Isolation, Primary Culture, and Differentiation of Preadipocytes from Mouse Brown Adipose Tissue

  • Wei Gao
  • Xingxing Kong
  • Qin YangEmail author
Part of the Methods in Molecular Biology book series (MIMB, volume 1566)


Evolutionally, brown adipose tissue (BAT) is developed for nonshivering thermogenesis to prevent hypothermia. BAT has a high capacity to dissipate chemical energy generated from metabolism of nutrients for heat production. Therefore when BAT is activated, nutrients are “burned’ instead of being stored. This feature makes BAT an attractive target for obesity treatment. To investigate BAT function and regulation, brown adipocyte culturing is indispensable. This chapter describes a detailed protocol for isolation, primary culture, and differentiation of preadipocytes from mouse BAT. The preadipocytes can be used for investigating the regulation of brown fat cell differentiation. The differentiated brown adipocytes maintain major BAT features including high expression of uncoupling protein-1 and can be used to study BAT biology and pharmacology.

Key words

Brown adipose tissue Preadipocytes Isolation Culture Differentiation 


  1. 1.
    Hill JO, Wyatt HR, Peters JC (2012) Energy balance and obesity. Circulation 126:126–132CrossRefPubMedPubMedCentralGoogle Scholar
  2. 2.
    Kajimura S, Spiegelman BM, Seale P (2015) Brown and beige fat: physiological roles beyond heat generation. Cell Metab 22:546–559CrossRefPubMedPubMedCentralGoogle Scholar
  3. 3.
    Rosen ED, Spiegelman BM (2014) What we talk about when we talk about fat. Cell 156:20–44CrossRefPubMedPubMedCentralGoogle Scholar
  4. 4.
    Schulz TJ, Tseng YH (2013) Brown adipose tissue: development, metabolism and beyond. Biochem J 453:167–178CrossRefPubMedGoogle Scholar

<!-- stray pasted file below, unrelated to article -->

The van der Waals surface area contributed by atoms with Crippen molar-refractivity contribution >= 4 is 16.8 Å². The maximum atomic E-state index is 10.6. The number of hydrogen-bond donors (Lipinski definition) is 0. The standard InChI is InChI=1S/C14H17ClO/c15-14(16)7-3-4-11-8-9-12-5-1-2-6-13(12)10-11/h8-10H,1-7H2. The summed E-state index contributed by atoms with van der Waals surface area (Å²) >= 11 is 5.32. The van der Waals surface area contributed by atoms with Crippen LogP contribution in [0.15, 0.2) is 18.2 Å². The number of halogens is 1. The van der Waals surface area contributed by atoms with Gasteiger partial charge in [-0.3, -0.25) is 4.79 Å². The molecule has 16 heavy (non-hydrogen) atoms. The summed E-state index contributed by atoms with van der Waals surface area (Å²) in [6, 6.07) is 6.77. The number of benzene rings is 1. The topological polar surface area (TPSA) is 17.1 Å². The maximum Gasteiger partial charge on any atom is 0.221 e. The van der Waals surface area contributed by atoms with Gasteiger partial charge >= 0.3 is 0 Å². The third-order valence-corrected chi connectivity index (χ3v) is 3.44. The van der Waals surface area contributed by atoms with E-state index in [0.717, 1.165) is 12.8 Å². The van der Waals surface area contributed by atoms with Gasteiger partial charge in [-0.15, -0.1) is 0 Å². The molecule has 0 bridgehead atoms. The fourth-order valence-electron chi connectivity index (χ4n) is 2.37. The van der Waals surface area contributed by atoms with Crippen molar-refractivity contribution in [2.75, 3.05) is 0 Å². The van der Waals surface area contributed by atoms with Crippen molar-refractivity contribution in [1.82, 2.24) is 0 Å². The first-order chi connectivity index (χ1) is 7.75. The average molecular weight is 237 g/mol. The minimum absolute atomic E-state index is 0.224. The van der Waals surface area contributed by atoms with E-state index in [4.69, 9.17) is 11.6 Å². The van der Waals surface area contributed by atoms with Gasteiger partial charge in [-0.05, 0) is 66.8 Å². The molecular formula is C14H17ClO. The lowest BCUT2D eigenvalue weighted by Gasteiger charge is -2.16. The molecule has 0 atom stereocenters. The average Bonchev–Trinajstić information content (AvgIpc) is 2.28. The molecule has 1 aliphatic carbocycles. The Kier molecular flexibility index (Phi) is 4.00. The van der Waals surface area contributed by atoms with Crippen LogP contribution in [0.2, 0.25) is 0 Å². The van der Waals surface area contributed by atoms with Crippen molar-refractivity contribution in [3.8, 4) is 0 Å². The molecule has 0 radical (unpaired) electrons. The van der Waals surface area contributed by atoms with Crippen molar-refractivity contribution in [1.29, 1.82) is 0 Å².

5. 5.
    Feldmann HM, Golozoubova V, Cannon B, Nedergaard J (2009) UCP1 ablation induces obesity and abolishes diet-induced thermogenesis in mice exempt from thermal stress by living at thermoneutrality. Cell Metab 9:203–209CrossRefPubMedGoogle Scholar
  6. 6.
    Gospodarska E, Nowialis P, Kozak LP (2015) Mitochondrial turnover: a phenotype distinguishing brown adipocytes from interscapular brown adipose tissue and white adipose tissue. J Biol Chem 290:8243–8255CrossRefPubMedPubMedCentralGoogle Scholar
  7. 7.
    Nedergaard J, Golozoubova V, Matthias A, Asadi A, Jacobsson A, Cannon B (2001) UCP1: the only protein able to mediate adaptive non-shivering thermogenesis and metabolic inefficiency. Biochim Biophys Acta 1504:82–106CrossRefPubMedGoogle Scholar
  8. 8.
    Betz MJ, Enerback S (2015) Human brown adipose tissue: what we have learned so far. Diabetes 64:2352–2360CrossRefPubMedGoogle Scholar
  9. 9.
    Schulz TJ, Tseng YH (2013) Brown adipose tissue: development, metabolism and beyond. Biochem J 453:167–178CrossRefPubMedGoogle Scholar
  10. 10.
    Cypess AM, Haft CR, Laughlin MR, Hu HH (2014) Brown fat in humans: consensus points and experimental guidelines. Cell Metab 20:408–415CrossRefPubMedPubMedCentralGoogle Scholar
  11. 11.
    Cypess AM, Lehman S, Williams G, Tal I, Rodman D, Goldfine AB, Kuo FC, Palmer EL, Tseng YH, Doria A, Kolodny GM, Kahn CR (2009) Identification and importance of brown adipose tissue in adult humans. N Engl J Med 360:1509–1517CrossRefPubMedPubMedCentralGoogle Scholar